London’s sewer system is largely Victorian and famous for its glazed-brick architecture and complex arching intersections among the kind of urban explorers who specialize in sneaking into sewers and drains, sometimes known as drainers. I haunted drainer websites, reading their photo essays and marking the paths they took on their explorations, and after a while I could recognize a specific intersection or overflow chamber from a single photo. Through this, and an enlargement of the sewer system map circa 1931, I worked out a way for a character to get from Crouch End nearly all the way to the St. Paul’s tube station moving solely through the sewer system. All of which, in its loving detail, ended up being cut.
I’m okay with that: I got to do the fun part, which was looking it all up and making it work (and in doing so, acquiring a pretty decent understanding of the network of sewer tunnels north of the Thames). Knowing things is always better than not knowing them.
What character did you love or hate the most while writing? And why?
I get asked this a lot, and the answer’s “it depends,” which isn’t helpful. It’s not Greta, although I do enjoy writing her a great deal; she’s human, can only do what humans do, and it’s much more fun to write characters who can do things like tie lamp-posts in knots and shapeshift. My favorites are (in no particular order) Fastitocalon, Ruthven, and Samael. I love Sam. He wears white silk suits with no shirts under them and smokes Sobranie Cocktail cigarettes and can turn into an enormous white snake with red-pupiled black eyes and no real concept of personal space, among several other forms. Writing Sam is all competence porn and charisma, both of which are entirely my jam, and also why Ruthven is so much fun to write. He’s got the effortless vampire style thing, he’s extraordinarily beautiful, classy, rich as hell, and sensible on top of it. He’s a philanthropist and a homemaker and now, spoilers for book three, he’s finally not alone.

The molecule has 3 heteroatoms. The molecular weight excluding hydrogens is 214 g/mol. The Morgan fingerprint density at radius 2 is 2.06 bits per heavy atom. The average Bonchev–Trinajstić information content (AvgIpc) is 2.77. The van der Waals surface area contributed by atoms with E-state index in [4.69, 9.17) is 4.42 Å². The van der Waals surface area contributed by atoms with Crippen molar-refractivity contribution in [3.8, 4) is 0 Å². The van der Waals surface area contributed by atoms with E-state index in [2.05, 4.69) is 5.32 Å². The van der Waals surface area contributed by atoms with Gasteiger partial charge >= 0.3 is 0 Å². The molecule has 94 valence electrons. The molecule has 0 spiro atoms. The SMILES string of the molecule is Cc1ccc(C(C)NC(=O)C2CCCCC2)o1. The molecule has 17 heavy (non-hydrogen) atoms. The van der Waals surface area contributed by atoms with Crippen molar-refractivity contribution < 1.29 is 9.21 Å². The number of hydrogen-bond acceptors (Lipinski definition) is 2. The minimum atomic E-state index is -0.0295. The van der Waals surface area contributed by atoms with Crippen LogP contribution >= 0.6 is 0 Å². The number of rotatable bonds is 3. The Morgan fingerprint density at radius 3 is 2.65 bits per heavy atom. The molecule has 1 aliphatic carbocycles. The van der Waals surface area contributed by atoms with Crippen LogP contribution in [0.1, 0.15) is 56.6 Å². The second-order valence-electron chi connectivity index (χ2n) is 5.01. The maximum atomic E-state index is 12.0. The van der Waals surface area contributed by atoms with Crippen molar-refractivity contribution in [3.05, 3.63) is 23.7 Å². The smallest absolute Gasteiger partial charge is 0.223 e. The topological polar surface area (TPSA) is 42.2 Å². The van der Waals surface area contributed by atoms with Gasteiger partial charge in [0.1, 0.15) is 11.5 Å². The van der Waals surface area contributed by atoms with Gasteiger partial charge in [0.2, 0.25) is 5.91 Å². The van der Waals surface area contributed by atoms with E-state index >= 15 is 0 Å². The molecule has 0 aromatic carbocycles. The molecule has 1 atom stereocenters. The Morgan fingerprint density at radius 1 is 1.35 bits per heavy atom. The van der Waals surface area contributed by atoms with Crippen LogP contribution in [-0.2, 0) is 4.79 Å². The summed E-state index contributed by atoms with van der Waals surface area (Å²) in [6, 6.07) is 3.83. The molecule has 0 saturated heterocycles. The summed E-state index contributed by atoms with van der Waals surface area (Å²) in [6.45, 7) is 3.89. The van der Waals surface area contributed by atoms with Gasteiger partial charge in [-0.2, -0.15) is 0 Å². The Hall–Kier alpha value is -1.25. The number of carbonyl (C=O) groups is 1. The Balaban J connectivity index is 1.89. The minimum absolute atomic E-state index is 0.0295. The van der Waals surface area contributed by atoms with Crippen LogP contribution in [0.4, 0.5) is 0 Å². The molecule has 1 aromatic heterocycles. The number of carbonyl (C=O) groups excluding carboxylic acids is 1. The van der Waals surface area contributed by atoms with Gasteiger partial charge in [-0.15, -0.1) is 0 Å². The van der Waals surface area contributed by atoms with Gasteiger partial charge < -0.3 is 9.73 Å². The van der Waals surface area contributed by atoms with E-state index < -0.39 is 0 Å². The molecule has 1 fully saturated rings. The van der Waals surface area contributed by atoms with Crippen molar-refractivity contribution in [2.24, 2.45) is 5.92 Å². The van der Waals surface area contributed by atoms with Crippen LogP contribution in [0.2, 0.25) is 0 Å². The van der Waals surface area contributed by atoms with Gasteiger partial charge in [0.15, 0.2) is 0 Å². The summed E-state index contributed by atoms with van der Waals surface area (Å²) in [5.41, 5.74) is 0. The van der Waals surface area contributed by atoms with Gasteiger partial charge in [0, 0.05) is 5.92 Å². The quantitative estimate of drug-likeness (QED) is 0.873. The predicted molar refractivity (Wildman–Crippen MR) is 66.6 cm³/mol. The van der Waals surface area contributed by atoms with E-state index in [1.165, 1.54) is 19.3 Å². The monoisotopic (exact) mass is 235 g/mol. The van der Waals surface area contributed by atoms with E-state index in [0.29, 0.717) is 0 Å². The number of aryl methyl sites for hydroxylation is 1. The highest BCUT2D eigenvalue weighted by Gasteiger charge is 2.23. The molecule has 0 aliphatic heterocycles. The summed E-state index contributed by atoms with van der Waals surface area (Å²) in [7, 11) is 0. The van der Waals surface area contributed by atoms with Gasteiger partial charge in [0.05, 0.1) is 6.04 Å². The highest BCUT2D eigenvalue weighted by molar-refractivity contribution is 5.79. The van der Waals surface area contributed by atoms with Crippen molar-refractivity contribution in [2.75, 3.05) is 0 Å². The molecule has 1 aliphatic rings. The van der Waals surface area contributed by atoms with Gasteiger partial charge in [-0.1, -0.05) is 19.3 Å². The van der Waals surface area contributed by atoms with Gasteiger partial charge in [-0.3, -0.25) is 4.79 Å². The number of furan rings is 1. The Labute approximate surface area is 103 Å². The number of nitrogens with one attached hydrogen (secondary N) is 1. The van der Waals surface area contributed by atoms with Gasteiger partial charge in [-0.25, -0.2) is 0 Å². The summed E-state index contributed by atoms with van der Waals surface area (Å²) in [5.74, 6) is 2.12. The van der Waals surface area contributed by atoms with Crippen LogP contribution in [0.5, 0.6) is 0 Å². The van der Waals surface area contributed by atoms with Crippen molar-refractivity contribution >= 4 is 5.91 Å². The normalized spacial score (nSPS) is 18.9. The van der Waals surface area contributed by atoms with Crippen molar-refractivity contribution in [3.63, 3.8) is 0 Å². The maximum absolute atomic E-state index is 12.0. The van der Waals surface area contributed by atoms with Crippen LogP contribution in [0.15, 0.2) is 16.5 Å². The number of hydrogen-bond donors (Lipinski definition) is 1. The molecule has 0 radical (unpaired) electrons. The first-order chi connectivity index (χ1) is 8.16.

Fastitocalon is different. In the first book he suffers from chronic ill-health and is consistently this close to going totally broke, and grimly bears it until others step in to offer help. We’re not quite sure what his deal is – he’s ever so slightly grey, and when he’s angry his eyes take on a faint orange luster, and he can apparently teleport himself and others when called upon to do so, but it’s a little while before the reason for all this weirdness becomes clear. Fastitocalon is stoic and wry and ironic and determined, despite the host of challenges ranged against him, and I do so love writing people who don’t give up.
What piece of advice would you want to share with other writers?
What Laura told me, all those years ago: don’t stop. If you want to write, then write. That is the fundamental reason that this trilogy is in the world: Laura – a published author! Who read my dot-matrix–printed manuscripts and made careful pencil notes in the margins! – told 11-year-old me not to stop. So I didn’t.
What are some of your writing-related hobbies, crafts, addictions?
Like a lot of authors I have a mild to moderate fountain pen problem. (I blame Elizabeth Bear for this; she gave my wife and I our first pens and ink several years ago.) For a while I was not just collecting vintage Sheaffer Balances but actually using them daily, but these days I have my lovely old pens on display to preserve them and am running with modern equipment instead. Between us we have enough ink to float a very small battleship, and we still go nuts whenever one of our favorite ink manufacturers comes out with something new. (Do not even ask me how many notebooks we own.)
Thanks so much for taking the time out of your very busy day to answer our questions, Vivian!